With 4G hotspots the situation is not much different, only that the initial attack target would be the hotspot and not the phone. Once the attacker has taken over the hotspot it can intercept any connections and unless these connections are specifically protected with HTTPS or by using a VPN the attacker could also modify the traffic. But even if the phone protects itself well against such traffic MITM with a VPN or HTTPS it still leaves communication at the lower level, for example attacking the phone with malformed DHCP or attacking it through malformed Wifi.

Note that all of these attacks require bugs in the phones and hotspots software and firmware. But specifically at the lower network layers (i.e. 4G modem, Wifi firmware, Bluetooth firmware, DHCP) attacks are less expected and thus the software/firmware is usually not designed to be robust against attacks. And 4G hotspots usually have a similar shoddy security as known from cheap (and sometimes expensive) WiFi routers.

To summarize: using a 4G hotspot will make it harder for an attacker since there are more protections to bypass. But, if there are vulnerabilities at the various stages then attacking the phone connected to the hotspot can be done too. Note that most of the attacks would need a very knowledgeable attacker though which makes it less likely to get attacked unless specifically targeted. And if one is specifically targeted then the attacker might also choose a completely different path for attacks since this might be easier, so don't just try to protect the phone communication.

  • article about IMSI in my post now, so do you agree good modem isolation on phones protects them? if yes does simply using a portable separate hotspot not a phone achieve the same thing? so long as a device connected to it doesn't use sim cards and a VPN is been used? would specific hardware for portable 4G hotspot matter? Brands would good bad isolation matter for a portable hotspot as it doesn't have access to as much private hardware that a phone does. Microphone, camera storage ect an IMSI targets everyone close to one you don't need to be targeted as an individual not my concern. – Alister Nov 11 '18 at 8:02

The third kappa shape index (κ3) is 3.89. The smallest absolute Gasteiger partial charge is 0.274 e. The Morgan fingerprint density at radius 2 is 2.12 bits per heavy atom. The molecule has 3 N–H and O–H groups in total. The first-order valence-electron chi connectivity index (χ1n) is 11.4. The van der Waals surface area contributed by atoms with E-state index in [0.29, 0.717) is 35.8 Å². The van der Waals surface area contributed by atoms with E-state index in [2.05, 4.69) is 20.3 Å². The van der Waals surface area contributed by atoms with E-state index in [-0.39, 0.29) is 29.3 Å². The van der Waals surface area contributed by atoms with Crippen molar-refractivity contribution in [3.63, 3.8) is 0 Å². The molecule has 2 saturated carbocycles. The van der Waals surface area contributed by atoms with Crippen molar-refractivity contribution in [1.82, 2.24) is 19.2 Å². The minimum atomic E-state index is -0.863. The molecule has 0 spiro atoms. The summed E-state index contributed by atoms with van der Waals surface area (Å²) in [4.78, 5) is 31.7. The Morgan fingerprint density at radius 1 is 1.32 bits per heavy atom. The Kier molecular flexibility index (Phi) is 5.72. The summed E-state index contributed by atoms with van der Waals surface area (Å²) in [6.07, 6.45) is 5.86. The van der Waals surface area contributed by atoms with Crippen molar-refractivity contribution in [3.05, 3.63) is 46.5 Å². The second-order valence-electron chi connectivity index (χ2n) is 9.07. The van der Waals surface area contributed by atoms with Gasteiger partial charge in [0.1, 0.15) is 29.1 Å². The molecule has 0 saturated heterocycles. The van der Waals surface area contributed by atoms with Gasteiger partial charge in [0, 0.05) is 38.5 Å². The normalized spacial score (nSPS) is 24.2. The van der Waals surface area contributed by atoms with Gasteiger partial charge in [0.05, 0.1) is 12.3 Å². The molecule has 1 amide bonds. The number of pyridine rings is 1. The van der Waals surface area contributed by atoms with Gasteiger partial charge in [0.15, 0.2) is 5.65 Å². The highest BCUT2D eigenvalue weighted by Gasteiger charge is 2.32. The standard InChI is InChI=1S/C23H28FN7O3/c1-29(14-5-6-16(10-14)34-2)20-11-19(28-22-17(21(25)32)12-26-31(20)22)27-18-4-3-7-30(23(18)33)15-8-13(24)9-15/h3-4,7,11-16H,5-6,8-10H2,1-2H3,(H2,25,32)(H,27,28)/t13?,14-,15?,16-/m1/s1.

• @Alister: current phones provide no real isolation of the modem: the driver is run inside the kernel and thus exploits result in gaining kernel privileges - which ultimately might allow full control of the device (Microphone, Storage, apps...) . Using a G4 hotspot adds some isolation since kernel privileges on the hotspot don't mean kernel privileges at the phone but additional attacks would be required to attack the phone from the hotspot. – Steffen Ullrich Nov 11 '18 at 8:10
  • Is a g4 hotspot just a portable one? Haven't heard of g4 don't no if its any different or if just means pocket 4G WiFi? A g4 hotspot data internet could be seen via fake cell tower so VPN would help. But... can a kernel exploit against it infect it with a backdoor, rootkit in which case VPN would be defeated? Why a phone with poor modem isolation and VPN isn't good if a rootkit is on the phone. I saw an article IMSI catcher exploit can make phone crash restart and installs a rootkit to the phone. My plan is to use one of those phones, with good modem isolation, VPN on that will be fine. – Alister Nov 11 '18 at 9:44
  • Plan to use second phone with no sim cards with g4 hotspot and laptop ect I currently use a phone with poor isolation, and use it as a hotspot and that hotspot is a VPN so all would be protected in theory, except an IMSI could still see the VPN unencrypted? I'm not sure if that's accurate, but if it access's the phones storage or rootkit ect could get the keys to decrypt the VPN data or just monitor phone itself directly. – Alister Nov 11 '18 at 9:48
  • @Alister: G4 was a typo, meaning 4G (i.e. LTE). An exploit against this hotspot could not be used directly to compromise a VPN starting from the phone, but it would affect a VPN where the endpoint is the hotspot. But like I said, other attacks (which do not involve the modem in the phone) might be used to compromise the phone from the hotspot and then the VPN from the phone is not much help anymore. – Steffen Ullrich Nov 11 '18 at 10:45